This I Believe

Elizabeth - Arlington Heights, Illinois
Entered on May 23, 2007
Age Group: 18 - 30

The world we live in is harsh. People are judgmental and cruel. Society is materialistic and shallow. For all of these reasons and more, I believe it is better to be hated for what you are rather than to be loved for what you are not.

Growing up in a wealthy suburb of Chicago, I have always felt I have high expectations to meet. All throughout middle school and even for a year or two of high school, I found myself doing everything and anything to fit in with these expectations. Whether it was begging my parents for Abercrombie clothes or walking to school so that I didn’t have to be dropped off in front of school in my huge, hideous, red and tan, with a touch of rust here and there, conversion van. There was no way I could be associated with that thing. I thought I might actually fall over and die if I was seen in it.

I am now eighteen years old and like to believe that I have seen a thing or two in my day and more importantly, learned from them. Luckily, I managed to survive middle school. High school was a whole other thing waiting for me. I like to say that high school is middle school continued, times seven. High school meant more people, higher expectations, and not to mention peer pressure. My first two years of high school were new and exciting. New people and more freedom seemed to be the best thing in the world however I was still trying to be someone I wasn’t, all just to be popular.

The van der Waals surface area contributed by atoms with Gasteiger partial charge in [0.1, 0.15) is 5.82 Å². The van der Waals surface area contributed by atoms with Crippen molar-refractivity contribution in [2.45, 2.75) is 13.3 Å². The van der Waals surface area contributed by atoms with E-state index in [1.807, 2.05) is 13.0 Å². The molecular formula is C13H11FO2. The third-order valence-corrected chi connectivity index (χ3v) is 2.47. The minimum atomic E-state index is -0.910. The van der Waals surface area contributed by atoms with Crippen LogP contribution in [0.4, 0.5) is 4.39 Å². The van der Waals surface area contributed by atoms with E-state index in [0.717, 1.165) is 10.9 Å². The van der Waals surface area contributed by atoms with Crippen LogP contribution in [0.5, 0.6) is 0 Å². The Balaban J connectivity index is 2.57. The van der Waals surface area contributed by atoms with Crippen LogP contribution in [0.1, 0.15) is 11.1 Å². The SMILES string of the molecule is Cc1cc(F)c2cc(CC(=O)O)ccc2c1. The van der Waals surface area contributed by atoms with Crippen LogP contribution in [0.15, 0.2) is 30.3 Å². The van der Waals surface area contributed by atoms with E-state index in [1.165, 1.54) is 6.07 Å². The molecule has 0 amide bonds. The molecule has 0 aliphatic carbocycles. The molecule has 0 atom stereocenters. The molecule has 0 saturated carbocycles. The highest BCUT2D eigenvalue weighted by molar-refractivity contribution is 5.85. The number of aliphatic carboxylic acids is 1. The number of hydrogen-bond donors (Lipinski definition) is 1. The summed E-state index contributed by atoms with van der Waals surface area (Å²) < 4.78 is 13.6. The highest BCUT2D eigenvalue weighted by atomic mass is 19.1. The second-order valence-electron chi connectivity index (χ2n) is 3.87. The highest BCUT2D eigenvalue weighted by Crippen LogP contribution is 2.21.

I thought being popular was the most important thing as so many teenagers do. Academics, religion, and family all fell to the bottom of my priority list and instead I focused on doing whatever it took to be popular. I am now a senior in high school, preparing to go away to school in the fall and although it took me a combined total of five years to realize, I no longer care what other people think of me or whether or not they like me. Some people don’t care for me because of my occasional sarcasm and others don’t even bother getting to know me but instead just go by their preconceived notions of who they think I am. In the big scheme of things I would rather have my family and a few close friends who like me for who I am than a bunch of superficial friends who don’t even know my middle name.

Middle school and high school are the hardest and most dramatic years in one’s life but I truly believe that if we could all just realize that it is better to be hated for what you are than to be loved for what you are not, things could be a whole lot easier. The world is full of critics and always will be but I believe each and everyone of us needs to be our own critic and that we only need to be concerned with being true to ourselves.